CD Review – Scott Ramminger “Advice From a Father To A Son”
Saxophonist Scott Ramminger is based out of D.C., but his soul’s in New Orleans. For this outing, he’s got the heartbeat of that city well represented with some of the Crescent City’s finest funksters and groovemen backing him on 7 of the ten original cuts. David Torkanowsky(Irma Thomas, Kermit Ruffins) trots out a spot-on Fess intro to “I Really Love Your Smile,”with Ramminger offering up a Fats Domino-flavored vocal and Neville Bros alum Shane Theriot’s guitar adding some funky twang to the mix. Undercut with Meters/funky Meters anchor George Porter Jr’s burbling funk bass,“Funkier Than Him” struts along a Dr. John decorated parade route, propelled by Johnny Vidacovitch (Johnny Adams, Fess, Willie Deville) with witchy, hoo-doo backing vocals by The McCrary sisters(Buddy Miller,Bob Dylan, Johnny Cash.)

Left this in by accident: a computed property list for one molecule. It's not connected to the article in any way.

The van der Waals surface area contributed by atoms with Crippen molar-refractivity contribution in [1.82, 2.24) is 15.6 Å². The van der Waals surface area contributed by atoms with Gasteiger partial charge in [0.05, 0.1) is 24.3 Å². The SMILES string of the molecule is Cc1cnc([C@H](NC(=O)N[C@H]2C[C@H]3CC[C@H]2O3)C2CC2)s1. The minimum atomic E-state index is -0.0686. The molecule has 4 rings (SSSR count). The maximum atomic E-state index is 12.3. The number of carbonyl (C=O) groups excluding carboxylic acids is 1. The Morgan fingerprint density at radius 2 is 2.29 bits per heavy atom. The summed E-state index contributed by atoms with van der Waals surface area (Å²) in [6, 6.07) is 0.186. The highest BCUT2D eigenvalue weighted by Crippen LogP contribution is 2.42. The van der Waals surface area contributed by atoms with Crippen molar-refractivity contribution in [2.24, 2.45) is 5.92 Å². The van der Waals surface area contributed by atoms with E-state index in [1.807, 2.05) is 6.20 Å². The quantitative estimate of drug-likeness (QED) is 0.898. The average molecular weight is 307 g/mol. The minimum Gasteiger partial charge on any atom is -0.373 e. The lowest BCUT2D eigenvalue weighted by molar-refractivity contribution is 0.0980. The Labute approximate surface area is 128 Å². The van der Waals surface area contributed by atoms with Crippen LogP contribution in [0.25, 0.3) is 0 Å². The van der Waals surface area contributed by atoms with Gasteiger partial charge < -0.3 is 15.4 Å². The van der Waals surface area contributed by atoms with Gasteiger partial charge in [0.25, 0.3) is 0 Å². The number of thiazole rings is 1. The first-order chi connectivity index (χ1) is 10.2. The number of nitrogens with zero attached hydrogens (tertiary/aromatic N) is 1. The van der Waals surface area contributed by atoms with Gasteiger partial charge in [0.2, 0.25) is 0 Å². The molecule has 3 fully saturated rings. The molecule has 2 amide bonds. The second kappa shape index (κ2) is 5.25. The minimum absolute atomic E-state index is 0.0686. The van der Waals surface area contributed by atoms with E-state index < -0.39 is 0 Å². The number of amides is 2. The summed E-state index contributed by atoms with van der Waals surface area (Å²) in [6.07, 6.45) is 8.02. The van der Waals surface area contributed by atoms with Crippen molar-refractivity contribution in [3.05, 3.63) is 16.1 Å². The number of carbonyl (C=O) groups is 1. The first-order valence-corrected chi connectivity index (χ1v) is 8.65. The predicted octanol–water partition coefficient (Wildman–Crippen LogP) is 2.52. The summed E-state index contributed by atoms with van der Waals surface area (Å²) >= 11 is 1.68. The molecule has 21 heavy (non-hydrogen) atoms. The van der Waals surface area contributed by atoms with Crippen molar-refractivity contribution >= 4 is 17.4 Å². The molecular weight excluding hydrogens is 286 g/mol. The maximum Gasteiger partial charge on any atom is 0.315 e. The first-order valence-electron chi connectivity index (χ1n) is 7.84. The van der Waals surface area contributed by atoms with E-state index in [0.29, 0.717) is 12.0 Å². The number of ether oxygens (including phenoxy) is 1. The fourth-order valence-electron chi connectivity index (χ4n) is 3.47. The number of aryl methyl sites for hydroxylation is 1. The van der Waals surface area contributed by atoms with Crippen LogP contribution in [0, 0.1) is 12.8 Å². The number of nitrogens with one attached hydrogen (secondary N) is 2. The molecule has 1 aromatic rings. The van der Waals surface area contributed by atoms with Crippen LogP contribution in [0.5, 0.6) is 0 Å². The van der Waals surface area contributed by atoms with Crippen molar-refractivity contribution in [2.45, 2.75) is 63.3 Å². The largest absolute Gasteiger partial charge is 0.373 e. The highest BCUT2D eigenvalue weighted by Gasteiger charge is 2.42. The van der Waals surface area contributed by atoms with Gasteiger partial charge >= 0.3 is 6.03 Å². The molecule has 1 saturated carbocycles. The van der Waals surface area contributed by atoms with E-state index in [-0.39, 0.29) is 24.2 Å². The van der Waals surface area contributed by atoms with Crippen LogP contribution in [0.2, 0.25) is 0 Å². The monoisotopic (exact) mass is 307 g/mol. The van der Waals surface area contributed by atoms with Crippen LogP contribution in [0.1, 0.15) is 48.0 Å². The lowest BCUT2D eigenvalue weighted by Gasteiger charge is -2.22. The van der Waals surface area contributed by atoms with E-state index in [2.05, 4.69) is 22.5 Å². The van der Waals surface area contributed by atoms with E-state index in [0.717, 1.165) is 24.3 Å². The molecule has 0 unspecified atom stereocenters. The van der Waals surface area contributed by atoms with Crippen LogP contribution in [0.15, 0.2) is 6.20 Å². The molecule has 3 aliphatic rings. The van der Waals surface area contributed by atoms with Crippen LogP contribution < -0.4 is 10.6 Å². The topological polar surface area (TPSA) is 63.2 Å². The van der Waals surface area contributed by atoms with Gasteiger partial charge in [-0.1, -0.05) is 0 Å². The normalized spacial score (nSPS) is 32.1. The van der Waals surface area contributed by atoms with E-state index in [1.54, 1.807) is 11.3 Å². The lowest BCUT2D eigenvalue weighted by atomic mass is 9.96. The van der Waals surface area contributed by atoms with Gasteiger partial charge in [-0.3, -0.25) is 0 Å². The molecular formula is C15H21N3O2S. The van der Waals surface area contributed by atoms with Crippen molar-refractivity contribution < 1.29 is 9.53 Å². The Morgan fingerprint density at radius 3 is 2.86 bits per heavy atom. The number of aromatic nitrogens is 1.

The title cut sounds like vintage ’50s-era Huey Piano Smith and the Clowns material featuring a great trumpet solo from Vince McCool. Ramminger’s lyrics are not some maudlin collection of hackneyed cliches, but practical advice from a street-wise hipster to his kid. “They say there’s a hole in the ozone,” Ramminger informs him, “so try to keep a hat on your head.” He also provides some insights on preserving family ties and how to live life to the fullest: “Don’t forget to call your mamma/ who love you second to none/ enjoy every day/ like it might be your last- advice from a father to a son.”
The only problem with this collection is that the seven New Orleans sessions so overshadow the 3 Memphis cuts so much that they render them nearly invisible. It’s not that they’re second rate, but that the competition from a session band made up of Torkanowsky, Porter,Vidacovitch and Theriot pack such a wallop that anybody else might as well pack up and go home. It would have been better if he had saved the Memphis sessions till he had enough for another record.
Meanwhile, there’s still enough here to get you in a struttin’, hanky wavin’ mood enjoying the rollicking Big Easy feel of Ramminger and his transplanted soul.